Grace Hiu-Yan Wong reviews the fourth collection of poetry from Singapore’s Theophilus Kwek.

In Theophilus Kwek’s fourth poetry collection, Moving House, poems are tightly bound by history –personal, global, political, biblical and imagined. Bookended by poems about his family and personal experiences of loss and change, Moving House is topical in the way it addresses the refugee and migrant crisis and other contemporary issues faced by a world in the midst of great change – even dedicating a poem to my home city, Hong Kong, in the throes of great uncertainty and political unrest. In particular, Kwek speaks on behalf of those who can no longer speak, continuing the theme of compassion from his earlier collections.

In Moving House, Kwek makes a scrupulous effort to lay open the grounding from which his poems arise. Numerous epigraphs, ranging from news excerpts, explanatory notes, to names of individuals and even footnotes, are scattered throughout the collection as signposts for its readers. Kwek’s range of sources is astonishingly broad, drawing from biblical scripture in his reimagining of Mary Magdalene after the ascension of Christ, mid-twentieth-century British policy on the repatriation of Chinese sailors, Plutarch’s Life of Theseus, and a New York Times report announcing the collision of two black holes in 2016.

His opening poem, “Witness,” sets the tone for the rest of the collection. Written about witnessing the aftermath of an accident while passing by on a bus, the narrator of the poem, a collective “we,” reimagines and “replays the scene” of the accident in their mind, and ponders at life’s different trajectories: tragic ones that topple us from our usual morning walk, and ones that “bear us away from accidents.”

But far from being an invisible and unfeeling observer, Kwek renders each snapshot in succinct and tender clarity. His poetic observations and voice break through the otherwise impenetrable silences of negligence, suppression, erasure and violence, muted by official narratives and edicts of “careful fence[s                         tall ones]          raised / precisely to stop this from happening” (“The Week it Happens”), to dredge up the names of people and events that have once made it to the daily newscast, but have since faded along with countless other stories just like it; or been drowned out by a desensitised world eager to turn to other distractions, like a radio that is “suddenly tuned / to music, something from the seventies” (“Strangers Drowning”).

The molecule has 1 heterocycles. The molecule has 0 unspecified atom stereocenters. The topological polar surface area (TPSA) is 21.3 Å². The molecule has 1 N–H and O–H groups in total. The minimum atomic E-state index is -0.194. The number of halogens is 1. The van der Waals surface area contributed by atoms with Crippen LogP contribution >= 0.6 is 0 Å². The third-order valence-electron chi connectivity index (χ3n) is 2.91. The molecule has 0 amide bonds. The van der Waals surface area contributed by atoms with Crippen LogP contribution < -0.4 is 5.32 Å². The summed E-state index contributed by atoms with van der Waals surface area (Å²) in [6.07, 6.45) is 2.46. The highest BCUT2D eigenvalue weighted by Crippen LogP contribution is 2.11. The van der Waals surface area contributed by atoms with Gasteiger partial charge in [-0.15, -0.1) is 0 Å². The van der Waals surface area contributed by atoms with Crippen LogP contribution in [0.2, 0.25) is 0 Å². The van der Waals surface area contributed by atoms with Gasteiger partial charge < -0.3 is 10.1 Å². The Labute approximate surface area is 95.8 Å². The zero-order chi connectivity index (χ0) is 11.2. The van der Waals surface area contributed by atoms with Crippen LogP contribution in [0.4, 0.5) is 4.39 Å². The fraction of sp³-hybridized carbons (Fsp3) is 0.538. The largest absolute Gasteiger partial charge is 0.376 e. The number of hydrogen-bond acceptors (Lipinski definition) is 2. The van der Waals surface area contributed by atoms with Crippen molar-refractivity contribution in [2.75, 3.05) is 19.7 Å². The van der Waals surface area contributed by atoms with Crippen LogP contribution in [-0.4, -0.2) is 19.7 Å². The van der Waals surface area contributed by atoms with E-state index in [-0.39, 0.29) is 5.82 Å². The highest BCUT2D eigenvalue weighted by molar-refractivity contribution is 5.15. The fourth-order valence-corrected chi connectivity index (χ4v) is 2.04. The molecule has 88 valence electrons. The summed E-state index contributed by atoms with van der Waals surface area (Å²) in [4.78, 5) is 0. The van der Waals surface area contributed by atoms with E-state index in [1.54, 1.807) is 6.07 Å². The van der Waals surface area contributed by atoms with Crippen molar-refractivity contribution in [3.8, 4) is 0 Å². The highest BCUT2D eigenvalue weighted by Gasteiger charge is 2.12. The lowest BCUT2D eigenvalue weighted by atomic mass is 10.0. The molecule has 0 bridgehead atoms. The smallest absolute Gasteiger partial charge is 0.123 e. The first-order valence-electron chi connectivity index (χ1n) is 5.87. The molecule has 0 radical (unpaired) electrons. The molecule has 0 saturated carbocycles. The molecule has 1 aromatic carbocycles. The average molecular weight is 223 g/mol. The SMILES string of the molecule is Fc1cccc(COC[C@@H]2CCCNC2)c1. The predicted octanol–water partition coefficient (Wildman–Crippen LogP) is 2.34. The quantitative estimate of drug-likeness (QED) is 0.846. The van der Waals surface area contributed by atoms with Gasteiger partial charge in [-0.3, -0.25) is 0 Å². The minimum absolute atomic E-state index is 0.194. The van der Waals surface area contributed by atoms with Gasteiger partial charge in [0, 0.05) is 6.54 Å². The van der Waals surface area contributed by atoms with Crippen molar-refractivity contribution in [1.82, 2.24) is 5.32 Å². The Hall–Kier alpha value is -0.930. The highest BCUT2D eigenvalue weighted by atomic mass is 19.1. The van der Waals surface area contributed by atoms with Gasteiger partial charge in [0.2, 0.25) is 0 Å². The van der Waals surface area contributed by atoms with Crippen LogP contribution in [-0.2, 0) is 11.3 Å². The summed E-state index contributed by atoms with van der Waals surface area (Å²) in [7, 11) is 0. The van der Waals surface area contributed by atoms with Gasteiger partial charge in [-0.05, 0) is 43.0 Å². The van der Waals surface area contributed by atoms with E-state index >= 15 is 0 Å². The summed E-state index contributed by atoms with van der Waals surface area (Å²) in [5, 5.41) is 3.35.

Interspersed throughout the moving and elegiac lyrics are formal experimentations that add range to the collection. In “The Week it Happens,” Kwek constructs a visual wall of text to represent the unspeakable grief around the death of a fellow conscript in camp (“this is how we build a wall                  around a name”).

In “Strangers Drowning,” Kwek writes of an incident in the 1970s of a Singaporean navy patrol that, according to official records, left a group of refugees on a sinking boat to drown. Kwek quietly reimagines the conscript officer surrounded by other young men “still shy of nineteen” who were in fact ordered not to assist, and were themselves traumatised (“their faces like / the distant faces are wet as the sea”).

Between each stanza of the conscript’s narrative, Kwek inserts an almost theatrical aside in which the speaker engages in conversation with a philosopher to discuss a hypothetical situation: “Two people are drowning: your aged mother / and a child you have never seen. There / is room in the boat for one, no questions. Who will you rescue?” before further expanding to the question, uncannily relevant still: “What then to hear of the same / but multiplied, at a distance, and unnamed?” 

Precisely what Kwek achieves so effectively through this collection is bringing these once impersonal, and perhaps theoretical, situations into reality, and in vivid detail bringing to life the stories of displacement and loss, giving them a name, a face and a voice that readers cannot avoid.

Over the past six months, the world has been struck by a new peril as Covid-19 has swept across the globe, with countries tightening their border control or inducing lockdowns in an effort to control the number of infected cases. Earlier this year, as a direct result of Covid-19, boats carrying hundreds of Rohingya refugees were refused entry into Malaysia and left adrift on the Andaman Sea, and for the first time, even the privileged in society are not immune, as cruise ships carrying infected passengers were barred from sailing into port.  

Grief is, or perhaps should be, universal, “like a wall of water” (“The Crabs”) that breaks all the windows in our individual houses to sweep us away to open seas, reminding us of the importance of compassion in a world of great change and uncertainty, bringing within arm’s reach the calamities that would otherwise be merely something on the news served alongside our morning coffee. While these topics are heavy, Kwek’s lightness of touch and his captivating language is a balm that helps readers confront these narratives of powerlessness and trauma, and his earnestness suggests that we, too, are witnesses in this world who have a part to play.

Grace Hiu-Yan Wong holds an MSc in Creative Writing from the University of Edinburgh and is a co-founding editor for EDGE, a creative journal based in Hong Kong Baptist University. Her work has appeared in Oxford Poetry, Voice and Verse and elsewhere. She is a Hong Kong native, loves the outdoors, and can be found @whygracewrites. 

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